Amera has already achieved one successful Coral Springs redevelopment with The Walk, an open-air lifestyle center on University Drive.
“We have all the elements conducive to a pedestrian environment there, and the center has been warmly received,” Rahael says.
This spring, The Walk hosted the city’s annual Festival of the Arts, and every fourth Wednesday there is live music as well.
“For me, one of the most telling events was meeting my neighbor — who I hadn’t seen for six months — at one of the events,” Rahael says. “We had a cup of coffee and talked for an hour or so. It just shows the importance of having a place where adults can meet and relax after they’ve done their chores or finished running their kids around.”

Plantation Moves Forward
Coral Springs isn’t the only western Broward community striving to create a “downtown.” In order to encourage and facilitate the development of a pedestrian-oriented city center, the city of Plantation has adopted a master plan and rezoned an approximately 860-acre area between University Drive, Pine Island Road, I-595 and Cleary Boulevard to a new mixed-use zoning category. The new “Plantation Midtown” concept is designed to encourage redevelopment of existing commercial sites with new residential components.
“Plantation has been a suburb of Fort Lauderdale with residential communities and malls, but no real town center,” D’Arelli says. “When you want to walk around and take the kids somewhere, you pretty much have to go to downtown Fort Lauderdale. Now the city will be creating a mixed-use environment, essentially enabling redevelopment with residences.”
The first mixed-use project slated for the north end of Plantation Midtown is The Veranda, according to D’Arelli, who assisted with the development approvals. The Veranda will include 398 residential units - slated to go on sale soon - and 44,000 square feet of retail space. Developer West City Realty Advisors was awaiting a building permit this spring before starting construction.
Another commercial property within the Midtown area that may be redeveloped is The Fountains, a 35-acre shopping center on University Drive that was purchased last year by Inland Southeast, a real estate investment trust (REIT). The new owner is exploring the addition of a residential component – a new usage made possible by the city’s rezoning to a mixed-use district.
“Local jurisdictions want to see this new type of development happen, but antiquated suburban-style zoning doesn’t allow that to occur,” D’Arelli says. “Private developers see that the existing regulations don’t work, so they are working with the city governments to make these types of projects feasible.”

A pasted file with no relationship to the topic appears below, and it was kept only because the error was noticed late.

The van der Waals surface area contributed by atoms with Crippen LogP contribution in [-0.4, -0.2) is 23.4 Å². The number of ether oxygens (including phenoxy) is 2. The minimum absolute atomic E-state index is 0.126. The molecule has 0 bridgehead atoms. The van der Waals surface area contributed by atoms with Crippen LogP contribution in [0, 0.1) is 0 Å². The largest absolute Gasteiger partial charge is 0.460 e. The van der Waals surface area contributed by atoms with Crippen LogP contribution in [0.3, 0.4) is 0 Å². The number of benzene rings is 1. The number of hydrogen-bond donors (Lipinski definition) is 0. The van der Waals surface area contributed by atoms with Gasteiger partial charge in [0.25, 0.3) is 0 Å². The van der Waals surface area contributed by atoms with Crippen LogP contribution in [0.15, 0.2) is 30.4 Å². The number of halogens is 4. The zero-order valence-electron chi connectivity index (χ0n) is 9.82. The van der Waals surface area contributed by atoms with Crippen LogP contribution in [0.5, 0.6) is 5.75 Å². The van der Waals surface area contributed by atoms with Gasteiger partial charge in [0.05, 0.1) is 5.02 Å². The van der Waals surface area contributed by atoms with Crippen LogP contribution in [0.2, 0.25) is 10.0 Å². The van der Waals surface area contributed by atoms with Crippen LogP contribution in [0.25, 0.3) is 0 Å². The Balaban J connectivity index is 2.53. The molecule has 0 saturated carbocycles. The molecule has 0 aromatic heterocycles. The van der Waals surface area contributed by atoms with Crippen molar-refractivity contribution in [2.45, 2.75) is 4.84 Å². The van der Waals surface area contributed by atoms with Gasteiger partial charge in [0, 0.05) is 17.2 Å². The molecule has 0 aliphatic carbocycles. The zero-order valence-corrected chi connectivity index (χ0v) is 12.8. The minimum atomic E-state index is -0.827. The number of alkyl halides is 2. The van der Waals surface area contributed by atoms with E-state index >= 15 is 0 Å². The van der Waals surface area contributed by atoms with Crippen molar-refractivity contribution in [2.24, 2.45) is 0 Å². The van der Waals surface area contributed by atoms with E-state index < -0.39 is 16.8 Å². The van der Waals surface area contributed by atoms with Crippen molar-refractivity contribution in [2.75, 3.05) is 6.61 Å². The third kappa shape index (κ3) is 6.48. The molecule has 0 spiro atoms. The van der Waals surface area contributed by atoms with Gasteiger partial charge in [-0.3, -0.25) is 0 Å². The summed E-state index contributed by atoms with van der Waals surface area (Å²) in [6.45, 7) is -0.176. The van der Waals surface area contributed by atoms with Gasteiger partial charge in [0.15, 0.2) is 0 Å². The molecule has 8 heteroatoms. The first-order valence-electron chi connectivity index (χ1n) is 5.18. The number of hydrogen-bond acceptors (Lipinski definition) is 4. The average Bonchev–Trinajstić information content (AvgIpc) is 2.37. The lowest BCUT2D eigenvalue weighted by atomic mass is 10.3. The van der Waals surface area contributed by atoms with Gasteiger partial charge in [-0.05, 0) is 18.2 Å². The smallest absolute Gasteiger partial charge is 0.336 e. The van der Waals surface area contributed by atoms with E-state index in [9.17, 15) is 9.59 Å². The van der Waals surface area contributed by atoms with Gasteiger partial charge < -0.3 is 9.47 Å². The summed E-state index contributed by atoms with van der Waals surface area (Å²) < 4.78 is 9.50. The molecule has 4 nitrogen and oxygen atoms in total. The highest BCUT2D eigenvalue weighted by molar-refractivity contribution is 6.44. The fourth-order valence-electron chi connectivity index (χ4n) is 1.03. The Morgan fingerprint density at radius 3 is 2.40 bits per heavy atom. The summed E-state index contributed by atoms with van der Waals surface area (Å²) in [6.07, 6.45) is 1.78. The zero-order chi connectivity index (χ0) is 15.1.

D’Arelli adds that the city has expressed a strong desire to see a residential component included in The Fountains plan. “We think on-site residences would provide a terrific captive audience for the current and prospective retailers at The Fountains and provide exciting new housing opportunities in Plantation,” he says.
Additional infill residential development may occur in Plantation at the Broward Mall and Fashion Mall, which was recently purchased by a Chinese investment group, according to D’Arelli.
“There are certainly a lot of exciting things happening in Plantation and throughout western Broward as well,” he says.

Miramar Plans
a Town Center
After seven years of planning, Miramar has taken a dramatic step forward in its quest to create a new town center. In March, the city selected Rockefeller Group Development Corp. (RGDC) and Kimco Developers, Inc. to plan and develop Miramar Town Center, a 54-acre mixed-use neighborhood north of Miramar Parkway. The joint venture partners will purchase approximately 40 acres of city-owned land, which they will develop according to the approved master plan.
“A genuine town center was a keystone of Miramar’s visioning process for nearly a decade and now it’s soon to become a reality,” Miramar Mayor Lori Mosley says.
Miramar’s plan calls for approximately 135,000 square feet of retail space; 45,000 square feet of offices; 347 apartments; 133 townhouses; 17 units specially designed for work-at-home professionals; two parking garages; a mass transit hub; and a community recreation center.
“This is not a high-density facility – it will be four stories at the highest,” says Edgar Jones, senior director of Florida Operations for Rockefeller Development Group. “It’s an attempt to build a community-oriented, pedestrian-friendly environment. It’s a place to work and live and play, making it different from developments of the past. We’re trying to create something that older communities have, but not the newer ones.”